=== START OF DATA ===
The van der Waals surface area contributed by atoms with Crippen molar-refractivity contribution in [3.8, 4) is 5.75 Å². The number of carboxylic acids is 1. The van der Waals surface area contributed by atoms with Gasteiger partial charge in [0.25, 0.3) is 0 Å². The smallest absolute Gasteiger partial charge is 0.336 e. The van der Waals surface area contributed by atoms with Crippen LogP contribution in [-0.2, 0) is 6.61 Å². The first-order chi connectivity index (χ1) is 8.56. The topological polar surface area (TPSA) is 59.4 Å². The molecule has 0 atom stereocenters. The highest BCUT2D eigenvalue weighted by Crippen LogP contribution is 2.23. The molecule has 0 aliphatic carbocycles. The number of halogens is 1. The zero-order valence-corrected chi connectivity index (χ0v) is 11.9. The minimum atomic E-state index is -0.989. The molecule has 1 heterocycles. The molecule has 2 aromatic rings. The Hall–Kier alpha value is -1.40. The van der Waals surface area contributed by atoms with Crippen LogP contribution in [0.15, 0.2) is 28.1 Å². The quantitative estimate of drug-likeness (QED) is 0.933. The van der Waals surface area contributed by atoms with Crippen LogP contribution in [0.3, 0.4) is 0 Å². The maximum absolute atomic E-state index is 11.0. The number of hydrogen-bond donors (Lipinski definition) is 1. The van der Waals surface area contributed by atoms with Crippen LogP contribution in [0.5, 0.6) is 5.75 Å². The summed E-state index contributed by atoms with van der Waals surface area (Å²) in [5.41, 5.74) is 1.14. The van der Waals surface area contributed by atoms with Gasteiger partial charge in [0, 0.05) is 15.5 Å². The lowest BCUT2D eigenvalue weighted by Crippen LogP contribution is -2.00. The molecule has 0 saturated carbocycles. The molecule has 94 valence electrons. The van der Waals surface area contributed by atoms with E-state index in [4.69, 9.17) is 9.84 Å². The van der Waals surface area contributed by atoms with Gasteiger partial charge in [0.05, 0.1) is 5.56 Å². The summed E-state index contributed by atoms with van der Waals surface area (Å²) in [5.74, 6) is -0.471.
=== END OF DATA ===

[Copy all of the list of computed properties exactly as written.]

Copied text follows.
The van der Waals surface area contributed by atoms with Crippen molar-refractivity contribution in [3.8, 4) is 5.75 Å². The number of carboxylic acids is 1. The van der Waals surface area contributed by atoms with Gasteiger partial charge in [0.25, 0.3) is 0 Å². The smallest absolute Gasteiger partial charge is 0.336 e. The van der Waals surface area contributed by atoms with Crippen LogP contribution in [-0.2, 0) is 6.61 Å². The first-order chi connectivity index (χ1) is 8.56. The topological polar surface area (TPSA) is 59.4 Å². The molecule has 0 atom stereocenters. The highest BCUT2D eigenvalue weighted by Crippen LogP contribution is 2.23. The molecule has 0 aliphatic carbocycles. The number of halogens is 1. The zero-order valence-corrected chi connectivity index (χ0v) is 11.9. The minimum atomic E-state index is -0.989. The molecule has 1 heterocycles. The molecule has 2 aromatic rings. The Hall–Kier alpha value is -1.40. The van der Waals surface area contributed by atoms with Crippen LogP contribution in [0.15, 0.2) is 28.1 Å². The quantitative estimate of drug-likeness (QED) is 0.933. The van der Waals surface area contributed by atoms with Crippen LogP contribution in [0.3, 0.4) is 0 Å². The maximum absolute atomic E-state index is 11.0. The number of hydrogen-bond donors (Lipinski definition) is 1. The van der Waals surface area contributed by atoms with Crippen LogP contribution in [0.5, 0.6) is 5.75 Å². The summed E-state index contributed by atoms with van der Waals surface area (Å²) in [5.41, 5.74) is 1.14. The van der Waals surface area contributed by atoms with Gasteiger partial charge in [0, 0.05) is 15.5 Å². The lowest BCUT2D eigenvalue weighted by Crippen LogP contribution is -2.00. The molecule has 0 saturated carbocycles. The molecule has 94 valence electrons. The van der Waals surface area contributed by atoms with E-state index in [4.69, 9.17) is 9.84 Å². The van der Waals surface area contributed by atoms with Gasteiger partial charge in [0.05, 0.1) is 5.56 Å². The summed E-state index contributed by atoms with van der Waals surface area (Å²) in [5.74, 6) is -0.471.